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March 2, 2011

Once Around

by Franz Patrick


Once Around (1991)
★★★ / ★★★★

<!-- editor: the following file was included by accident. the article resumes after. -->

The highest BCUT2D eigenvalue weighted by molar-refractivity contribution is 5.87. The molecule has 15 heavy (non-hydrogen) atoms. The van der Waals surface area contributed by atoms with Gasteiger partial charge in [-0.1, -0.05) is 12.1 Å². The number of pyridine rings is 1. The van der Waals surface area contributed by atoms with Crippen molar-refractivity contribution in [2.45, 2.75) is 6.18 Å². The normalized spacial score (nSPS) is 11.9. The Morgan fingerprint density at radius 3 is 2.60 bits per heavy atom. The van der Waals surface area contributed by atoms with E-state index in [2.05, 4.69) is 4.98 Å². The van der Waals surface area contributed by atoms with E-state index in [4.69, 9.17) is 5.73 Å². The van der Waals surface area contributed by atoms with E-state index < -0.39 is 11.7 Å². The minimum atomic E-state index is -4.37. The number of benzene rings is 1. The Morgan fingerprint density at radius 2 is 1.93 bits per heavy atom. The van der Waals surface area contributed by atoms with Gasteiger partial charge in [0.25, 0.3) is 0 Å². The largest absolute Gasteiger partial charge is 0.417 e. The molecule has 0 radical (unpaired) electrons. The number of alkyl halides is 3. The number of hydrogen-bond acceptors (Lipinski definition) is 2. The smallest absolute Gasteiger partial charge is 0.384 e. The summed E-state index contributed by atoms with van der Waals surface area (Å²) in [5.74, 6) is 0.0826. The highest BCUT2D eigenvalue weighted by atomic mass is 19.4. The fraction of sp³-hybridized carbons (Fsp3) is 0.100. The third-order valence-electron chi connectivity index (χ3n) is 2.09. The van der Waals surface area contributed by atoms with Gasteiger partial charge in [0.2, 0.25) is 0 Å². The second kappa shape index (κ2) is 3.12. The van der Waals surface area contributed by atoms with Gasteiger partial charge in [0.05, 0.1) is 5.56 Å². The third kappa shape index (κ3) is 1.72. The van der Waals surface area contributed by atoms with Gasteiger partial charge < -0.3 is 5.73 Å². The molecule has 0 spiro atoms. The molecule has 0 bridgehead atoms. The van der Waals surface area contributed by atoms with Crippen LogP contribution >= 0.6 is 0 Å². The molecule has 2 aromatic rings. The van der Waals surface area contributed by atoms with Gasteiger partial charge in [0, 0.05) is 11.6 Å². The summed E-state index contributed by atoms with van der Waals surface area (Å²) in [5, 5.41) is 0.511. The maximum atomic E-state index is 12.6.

Renata (Holly Hunter), despite being thirtysomething, still lived with her parents (Danny Aiello, Gena Rowlands) and she seemed to lack direction in life. The first scene of the film was Jan’s (Laura San Giacomo) wedding, Renata’s sister, which was happy on the outside but its purpose highlighted the fact that Renata was lonely, if not almost desperate to have someone she can call her lover. But her insecurities were seemingly thrown out the window when she met a successful salesman named Sam (Richard Dreyfuss). There was an obvious age difference between the couple but Renata decided to continue the relationship because Sam made her genuinely happy. But more problems ensued when Sam overstepped his boundaries within the close-knit family. What I loved about this picture was its focus involving the principle of “Once around, always around.” The scenes of Sam trying to wriggle his way into situations that didn’t concern him made me angry and uncomfortable because I really identified with the family. He was a social man who liked to joke around (dirty jokes especially) and sing songs but he wasn’t used to filtering his words and wasn’t aware that sometimes he could be very offensive to certain people. In a way, we all know people like him whether it be with our own families or group of friends. Or maybe it’s us but we just aren’t aware of it. I admired that Lasse Hallström, the director, didn’t frame the family as a group of eccentrics sickeningly common in movies of the 2000s. They were essentially a normal family but their worst were at the forefront when Sam was in the room with them. It was fascinating to observe the way the characters responded to each other because the reactions weren’t always predictable. When I thought a situation would end up being sad, it ended up being funny. When I thought a situation would end up funny, it would end up being bittersweet. Hallström had control over the material’s mood and I felt like each scene had a purpose with stakes that became increasingly higher. Best of all, “Once Around” was relatable. In my family gatherings, I like to observe people while I eat. Most of the time the in-laws keep a certain distance while the core family members are not afraid to make fools out of themselves. (Filipinos love to karaoke… most of the time while drunk.) But sometimes the in-laws lose a bit of control and everybody could feel a difference in atmosphere. That’s why I thought “Once Around” was very smart. It was able to pinpoint that familiar awkwardness and successfully built a story around it.

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